“We all look like losers, so we’re all winners!” said a girl in Gryffindor robes redrawing her lightning bolt scar in the bathroom mirror at PotterCon, a giant Harry Potter convention at the Bell House this Saturday. By “we,” she meant the hundreds of people in round glasses and striped ties who waited on a three-hour line in the July heat to get into this magical cosplay party.
For some of the attendees, PotterCon, a 21+ event, was an excuse to day-drink–the bar served Phoenix Tears, Fire Whiskey, and Butterbeer, which tasted like melted Werther’s Originals mixed with rubbing alcohol. For others, it was their one annual opportunity to unite with local Harry Potter obsessives and dress up as their favorite characters without getting strange looks. “I can’t believe I’m wearing this and I don’t feel weird!” said the Gryffindor girl in the bathroom. This adult convention offered a singular venue for such Pottheads to wear their shared obsession with pride.
“Magic is so real. If I go too long without magic, I start to suffer,” comedy writer Margaret Kaminski, founder of PotterCon, says. “People cast you off as an idiot if you say you believe in magic. But it’s like, you’re telling me magic doesn’t exist, but you have no proof it doesn’t exist. I’m telling you magic does exist, but I have no proof it does exist. So we’re tied.”
These convictions inspired Kaminski, 25, to start PotterCon three years ago. She’d found there were no events in Brooklyn where fellow HP freaks of drinking age could convene, so she threw a Harry Potter party with 10 friends at a local bar. “Nowadays, there are a lot of Harry Potter parties, but most of them are kid-friendly, like, let’s go do some crafts!” she says. “But there was no way for people our age to get together, grab a butterbeer, and talk about Harry Potter. And who loves Harry Potter more than people our age?” The series has particular significance for people in their mid-20s, who came of age with the characters in the books–they were the same age as Harry, Hermione, and Ron. “We read the first Harry Potter book just in time to stay up all night on our eleventh birthdays waiting for an owl. We get it more than anyone else gets it,” Kaminski says. She was not wrong: Her party of 10 friends soon evolved into a huge event. This year, the 400 advance sale tickets to the event sold out within a week, and the line for tickets at the door stretched down the block.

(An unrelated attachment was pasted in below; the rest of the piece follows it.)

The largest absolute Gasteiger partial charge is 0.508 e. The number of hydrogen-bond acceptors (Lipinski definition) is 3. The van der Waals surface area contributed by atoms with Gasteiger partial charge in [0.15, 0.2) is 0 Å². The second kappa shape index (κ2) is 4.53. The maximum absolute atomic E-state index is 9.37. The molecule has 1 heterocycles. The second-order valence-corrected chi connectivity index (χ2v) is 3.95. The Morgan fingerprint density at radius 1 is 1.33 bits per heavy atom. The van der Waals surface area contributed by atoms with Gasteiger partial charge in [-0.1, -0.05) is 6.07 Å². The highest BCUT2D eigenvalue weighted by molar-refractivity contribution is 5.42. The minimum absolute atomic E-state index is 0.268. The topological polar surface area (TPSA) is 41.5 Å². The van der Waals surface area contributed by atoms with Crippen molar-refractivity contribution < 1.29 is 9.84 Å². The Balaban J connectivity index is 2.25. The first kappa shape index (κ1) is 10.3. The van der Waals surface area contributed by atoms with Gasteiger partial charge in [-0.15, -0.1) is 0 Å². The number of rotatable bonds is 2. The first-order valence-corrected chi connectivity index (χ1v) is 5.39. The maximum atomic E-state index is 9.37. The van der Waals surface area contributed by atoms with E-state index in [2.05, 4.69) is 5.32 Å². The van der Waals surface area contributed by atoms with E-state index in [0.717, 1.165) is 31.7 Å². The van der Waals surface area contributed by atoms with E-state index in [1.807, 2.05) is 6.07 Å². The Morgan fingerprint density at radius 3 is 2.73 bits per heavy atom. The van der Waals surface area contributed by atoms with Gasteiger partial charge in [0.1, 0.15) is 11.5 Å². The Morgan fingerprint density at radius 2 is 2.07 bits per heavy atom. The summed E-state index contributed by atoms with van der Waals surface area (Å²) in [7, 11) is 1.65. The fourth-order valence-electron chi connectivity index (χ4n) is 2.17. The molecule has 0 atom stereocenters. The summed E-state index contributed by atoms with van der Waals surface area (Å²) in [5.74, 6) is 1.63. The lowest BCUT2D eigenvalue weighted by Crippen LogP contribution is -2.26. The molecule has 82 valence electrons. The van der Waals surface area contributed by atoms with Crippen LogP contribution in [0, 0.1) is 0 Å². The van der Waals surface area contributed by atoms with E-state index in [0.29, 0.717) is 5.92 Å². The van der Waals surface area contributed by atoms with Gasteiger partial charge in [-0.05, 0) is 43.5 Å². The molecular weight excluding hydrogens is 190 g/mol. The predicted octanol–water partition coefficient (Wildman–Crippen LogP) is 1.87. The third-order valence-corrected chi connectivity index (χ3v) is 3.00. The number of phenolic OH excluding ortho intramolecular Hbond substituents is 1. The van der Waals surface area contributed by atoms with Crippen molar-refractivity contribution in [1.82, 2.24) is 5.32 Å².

Kaminski describes the PotterCon crowd as “50% normal people who just want to get drunk, 50% people who make you wonder how they exist for the other 364 days of the year.” For this second category, Harry Potter fandom is more than a hobby; it’s an identity. While the reality of sweaty people packed into a Gowanus bar can’t live up to the fantasy of J.K. Rowling’s world, Kaminski and her co-hosts did their best to make it almost as good. Throwing your name into the Goblet of Fire meant you’d get sorted into Hogwarts Houses in a live ceremony, hosted by a wasted Dumbledore and an MC who repeatedly lamented the lack of sex ed in the Hogwarts curriculum. A trivia contest, hosted by last year’s winning trivia team, the Remembralls, let superfans show off their series knowledge. There was a costume contest, won by Ashley Seltzer, who dressed up as Luna Lovegood, wearing an intricate Gryffindor lion’s head she spent five hours making from papier-mâché. Fleur Delaceur took second place; Hermione at the Yule Ball won third.
Kaminski, who has a Deathly Hallows ankle tattoo, clarifies that she’s seeking to create a forum for deep-cut Potter talk: “I don’t mean, like, ‘Draco’s bad, I hate Voldemort!'” she says. “I want a place where people can be like, ‘If Albus Dumbledore is the most powerful wizard in the entire world, how did he not know that his best friend, Mad Eye Moody, was a fake for a whole year? How is that possible?’”
All photos by Mark Davis.